These hospitals are also mandated to collect data on the answered questions, including associated costs of care, and report such data to the State on a regular basis. The State will issue specific guidance to these hospitals on adhering to both the question and data collection mandates. 

Expands E-Verify:

The law requires employers with over 25 employees and public agencies to use the E-verify system to check their employees’ immigration status. If E-Verify is unavailable at the time of hiring an employee, they may use the I-9 form but document E-Verify unavailability during the time it is not available in a specific way stipulated by the new law. 

Public agencies must also require their contractors and subcontractors to use E-verify and affirm such utilization in their contract with each other. The law allows public agencies to terminate contracts with contractors and subcontractors  if they have “a good faith belief” they employ undocumented people. The law does not expand on what constitutes a “good faith belief” in this context and is another example of the law’s problematic vagueness.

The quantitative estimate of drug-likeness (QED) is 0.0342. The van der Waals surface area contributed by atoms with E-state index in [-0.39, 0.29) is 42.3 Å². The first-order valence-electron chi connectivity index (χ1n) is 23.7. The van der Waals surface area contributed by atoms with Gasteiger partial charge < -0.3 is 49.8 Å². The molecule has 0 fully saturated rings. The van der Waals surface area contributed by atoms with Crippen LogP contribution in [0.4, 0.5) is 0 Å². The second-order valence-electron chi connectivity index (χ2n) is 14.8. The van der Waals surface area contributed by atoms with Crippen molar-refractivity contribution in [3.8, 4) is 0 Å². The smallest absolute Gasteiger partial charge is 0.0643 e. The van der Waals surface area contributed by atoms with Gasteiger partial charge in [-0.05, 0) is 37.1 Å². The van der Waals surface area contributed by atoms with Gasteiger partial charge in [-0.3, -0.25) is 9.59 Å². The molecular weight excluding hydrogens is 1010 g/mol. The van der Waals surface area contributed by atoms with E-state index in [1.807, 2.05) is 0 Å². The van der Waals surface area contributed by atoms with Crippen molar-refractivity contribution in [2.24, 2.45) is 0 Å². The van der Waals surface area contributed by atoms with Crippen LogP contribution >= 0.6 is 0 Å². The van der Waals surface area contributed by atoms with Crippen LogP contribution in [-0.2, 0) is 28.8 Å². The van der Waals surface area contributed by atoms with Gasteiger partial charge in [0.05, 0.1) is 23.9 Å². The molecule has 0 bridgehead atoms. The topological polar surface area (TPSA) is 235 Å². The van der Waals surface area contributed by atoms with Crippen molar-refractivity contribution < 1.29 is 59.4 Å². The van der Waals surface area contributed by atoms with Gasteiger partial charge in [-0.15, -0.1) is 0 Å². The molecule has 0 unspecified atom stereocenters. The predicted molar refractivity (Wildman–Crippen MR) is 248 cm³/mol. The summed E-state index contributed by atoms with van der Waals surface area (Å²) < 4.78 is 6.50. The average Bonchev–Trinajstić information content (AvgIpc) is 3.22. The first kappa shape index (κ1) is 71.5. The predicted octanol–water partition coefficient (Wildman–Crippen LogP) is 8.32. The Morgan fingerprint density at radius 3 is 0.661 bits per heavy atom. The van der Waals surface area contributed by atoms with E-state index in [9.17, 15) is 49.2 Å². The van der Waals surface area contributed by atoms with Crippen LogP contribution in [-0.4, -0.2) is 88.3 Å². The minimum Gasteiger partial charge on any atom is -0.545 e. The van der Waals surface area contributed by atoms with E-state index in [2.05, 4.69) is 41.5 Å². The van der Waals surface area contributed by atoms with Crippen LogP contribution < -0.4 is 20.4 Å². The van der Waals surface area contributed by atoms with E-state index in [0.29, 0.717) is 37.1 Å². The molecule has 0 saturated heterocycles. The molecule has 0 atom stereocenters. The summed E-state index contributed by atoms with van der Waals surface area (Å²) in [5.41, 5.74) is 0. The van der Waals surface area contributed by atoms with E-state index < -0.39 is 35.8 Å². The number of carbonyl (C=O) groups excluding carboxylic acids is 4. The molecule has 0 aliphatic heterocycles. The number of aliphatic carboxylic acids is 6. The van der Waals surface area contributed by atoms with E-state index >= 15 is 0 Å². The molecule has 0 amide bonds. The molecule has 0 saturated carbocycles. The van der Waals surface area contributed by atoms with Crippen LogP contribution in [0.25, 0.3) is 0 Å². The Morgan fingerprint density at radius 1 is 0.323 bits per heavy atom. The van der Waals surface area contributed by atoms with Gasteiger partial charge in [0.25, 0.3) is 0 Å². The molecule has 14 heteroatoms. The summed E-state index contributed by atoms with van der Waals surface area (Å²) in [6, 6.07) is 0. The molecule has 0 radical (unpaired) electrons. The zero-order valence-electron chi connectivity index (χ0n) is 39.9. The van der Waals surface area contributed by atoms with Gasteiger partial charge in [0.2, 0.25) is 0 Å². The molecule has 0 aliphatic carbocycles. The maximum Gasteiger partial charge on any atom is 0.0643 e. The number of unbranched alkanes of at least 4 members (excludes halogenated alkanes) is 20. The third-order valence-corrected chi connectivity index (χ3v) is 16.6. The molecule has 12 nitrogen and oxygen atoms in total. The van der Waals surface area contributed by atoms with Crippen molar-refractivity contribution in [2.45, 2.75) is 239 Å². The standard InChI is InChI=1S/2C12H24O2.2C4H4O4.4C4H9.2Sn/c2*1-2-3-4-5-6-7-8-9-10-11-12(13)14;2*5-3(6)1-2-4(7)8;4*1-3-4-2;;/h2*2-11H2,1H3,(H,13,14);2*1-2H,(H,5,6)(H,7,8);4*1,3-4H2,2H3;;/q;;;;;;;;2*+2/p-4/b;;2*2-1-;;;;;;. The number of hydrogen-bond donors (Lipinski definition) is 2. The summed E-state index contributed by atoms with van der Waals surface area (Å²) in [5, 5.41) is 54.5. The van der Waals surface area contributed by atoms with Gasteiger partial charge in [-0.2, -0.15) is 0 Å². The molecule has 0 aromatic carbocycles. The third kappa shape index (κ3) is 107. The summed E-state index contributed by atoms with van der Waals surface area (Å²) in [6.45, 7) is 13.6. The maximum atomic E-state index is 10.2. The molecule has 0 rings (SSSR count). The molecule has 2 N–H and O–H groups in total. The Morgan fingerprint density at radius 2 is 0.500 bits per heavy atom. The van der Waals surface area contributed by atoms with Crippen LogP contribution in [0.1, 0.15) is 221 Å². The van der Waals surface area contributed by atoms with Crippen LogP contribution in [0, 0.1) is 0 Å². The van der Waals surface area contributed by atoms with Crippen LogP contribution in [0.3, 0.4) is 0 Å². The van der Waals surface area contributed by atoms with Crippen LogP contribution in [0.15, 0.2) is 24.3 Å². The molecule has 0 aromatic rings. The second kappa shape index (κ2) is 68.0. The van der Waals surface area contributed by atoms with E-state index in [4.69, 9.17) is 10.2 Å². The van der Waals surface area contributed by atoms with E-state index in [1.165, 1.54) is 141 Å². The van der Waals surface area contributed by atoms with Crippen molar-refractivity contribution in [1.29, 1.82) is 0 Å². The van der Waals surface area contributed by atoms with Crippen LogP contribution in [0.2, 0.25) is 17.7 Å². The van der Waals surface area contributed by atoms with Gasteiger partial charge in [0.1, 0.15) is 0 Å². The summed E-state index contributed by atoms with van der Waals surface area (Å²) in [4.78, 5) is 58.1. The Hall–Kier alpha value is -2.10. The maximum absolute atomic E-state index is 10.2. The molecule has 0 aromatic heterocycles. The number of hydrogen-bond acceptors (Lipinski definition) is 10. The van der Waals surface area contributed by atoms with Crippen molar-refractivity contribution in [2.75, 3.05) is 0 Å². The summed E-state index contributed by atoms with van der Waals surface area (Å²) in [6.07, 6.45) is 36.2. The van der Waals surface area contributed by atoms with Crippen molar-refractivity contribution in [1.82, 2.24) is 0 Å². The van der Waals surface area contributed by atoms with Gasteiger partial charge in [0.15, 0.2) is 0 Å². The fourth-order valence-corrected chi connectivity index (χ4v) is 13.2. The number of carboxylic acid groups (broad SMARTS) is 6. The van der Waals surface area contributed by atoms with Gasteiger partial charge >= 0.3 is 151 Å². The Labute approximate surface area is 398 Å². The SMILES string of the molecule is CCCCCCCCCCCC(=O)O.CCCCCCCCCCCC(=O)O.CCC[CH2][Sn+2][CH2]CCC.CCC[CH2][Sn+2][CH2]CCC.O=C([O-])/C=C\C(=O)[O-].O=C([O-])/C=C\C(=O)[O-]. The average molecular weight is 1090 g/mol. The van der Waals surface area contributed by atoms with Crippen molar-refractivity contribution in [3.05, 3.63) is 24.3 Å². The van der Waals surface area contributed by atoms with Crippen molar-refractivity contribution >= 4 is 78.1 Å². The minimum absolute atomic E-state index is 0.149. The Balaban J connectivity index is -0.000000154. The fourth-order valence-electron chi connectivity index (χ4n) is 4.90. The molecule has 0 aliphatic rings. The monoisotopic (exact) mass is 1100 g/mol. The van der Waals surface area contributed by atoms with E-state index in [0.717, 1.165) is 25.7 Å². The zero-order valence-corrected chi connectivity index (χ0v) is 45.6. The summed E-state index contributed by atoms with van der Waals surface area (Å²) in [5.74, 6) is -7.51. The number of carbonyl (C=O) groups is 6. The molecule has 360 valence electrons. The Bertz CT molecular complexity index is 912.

Penalties for noncompliance go into effect July 1, 2024 and include the following:

  • If the Dept. of Economic Opportunity determines an employer failed to use E-Verify, the employers will be notified and must comply within 30 days.
  • If an employer failed to use E-Verify three times in any 24-month period, they will be charged a fine of $1,000 per day until the noncompliance is cured. 
  • The State may suspend all licenses until the noncompliance is cured. 

Prohibits Community ID Funding: